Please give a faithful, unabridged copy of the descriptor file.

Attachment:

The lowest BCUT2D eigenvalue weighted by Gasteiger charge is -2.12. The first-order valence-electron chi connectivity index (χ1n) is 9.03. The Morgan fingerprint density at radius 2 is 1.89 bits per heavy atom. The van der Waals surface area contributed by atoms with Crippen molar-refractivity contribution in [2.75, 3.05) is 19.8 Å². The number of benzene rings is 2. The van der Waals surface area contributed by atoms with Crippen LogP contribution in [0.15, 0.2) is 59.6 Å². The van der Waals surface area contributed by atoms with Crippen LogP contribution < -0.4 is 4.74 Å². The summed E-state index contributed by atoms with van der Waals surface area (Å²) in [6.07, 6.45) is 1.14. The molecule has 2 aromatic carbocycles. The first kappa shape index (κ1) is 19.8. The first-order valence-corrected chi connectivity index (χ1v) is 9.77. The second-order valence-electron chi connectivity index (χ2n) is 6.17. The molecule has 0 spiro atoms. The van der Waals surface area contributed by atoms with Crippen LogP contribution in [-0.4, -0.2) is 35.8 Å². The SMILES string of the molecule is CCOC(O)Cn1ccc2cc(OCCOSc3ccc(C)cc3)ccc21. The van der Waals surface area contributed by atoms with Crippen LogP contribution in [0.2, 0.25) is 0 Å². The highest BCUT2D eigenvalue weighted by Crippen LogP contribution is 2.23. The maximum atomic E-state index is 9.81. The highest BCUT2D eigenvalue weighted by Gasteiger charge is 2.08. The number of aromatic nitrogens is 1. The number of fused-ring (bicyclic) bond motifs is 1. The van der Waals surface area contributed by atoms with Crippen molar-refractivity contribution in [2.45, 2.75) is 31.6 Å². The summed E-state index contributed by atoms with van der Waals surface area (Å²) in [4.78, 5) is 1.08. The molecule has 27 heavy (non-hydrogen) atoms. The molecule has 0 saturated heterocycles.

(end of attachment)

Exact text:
The lowest BCUT2D eigenvalue weighted by Gasteiger charge is -2.12. The first-order valence-electron chi connectivity index (χ1n) is 9.03. The Morgan fingerprint density at radius 2 is 1.89 bits per heavy atom. The van der Waals surface area contributed by atoms with Crippen molar-refractivity contribution in [2.75, 3.05) is 19.8 Å². The number of benzene rings is 2. The van der Waals surface area contributed by atoms with Crippen LogP contribution in [0.15, 0.2) is 59.6 Å². The van der Waals surface area contributed by atoms with Crippen LogP contribution < -0.4 is 4.74 Å². The summed E-state index contributed by atoms with van der Waals surface area (Å²) in [6.07, 6.45) is 1.14. The molecule has 2 aromatic carbocycles. The first kappa shape index (κ1) is 19.8. The first-order valence-corrected chi connectivity index (χ1v) is 9.77. The second-order valence-electron chi connectivity index (χ2n) is 6.17. The molecule has 0 spiro atoms. The van der Waals surface area contributed by atoms with Crippen LogP contribution in [-0.4, -0.2) is 35.8 Å². The SMILES string of the molecule is CCOC(O)Cn1ccc2cc(OCCOSc3ccc(C)cc3)ccc21. The van der Waals surface area contributed by atoms with Crippen LogP contribution in [0.2, 0.25) is 0 Å². The highest BCUT2D eigenvalue weighted by Crippen LogP contribution is 2.23. The maximum atomic E-state index is 9.81. The highest BCUT2D eigenvalue weighted by Gasteiger charge is 2.08. The number of aromatic nitrogens is 1. The number of fused-ring (bicyclic) bond motifs is 1. The van der Waals surface area contributed by atoms with Crippen molar-refractivity contribution in [2.45, 2.75) is 31.6 Å². The summed E-state index contributed by atoms with van der Waals surface area (Å²) in [4.78, 5) is 1.08. The molecule has 27 heavy (non-hydrogen) atoms. The molecule has 0 saturated heterocycles.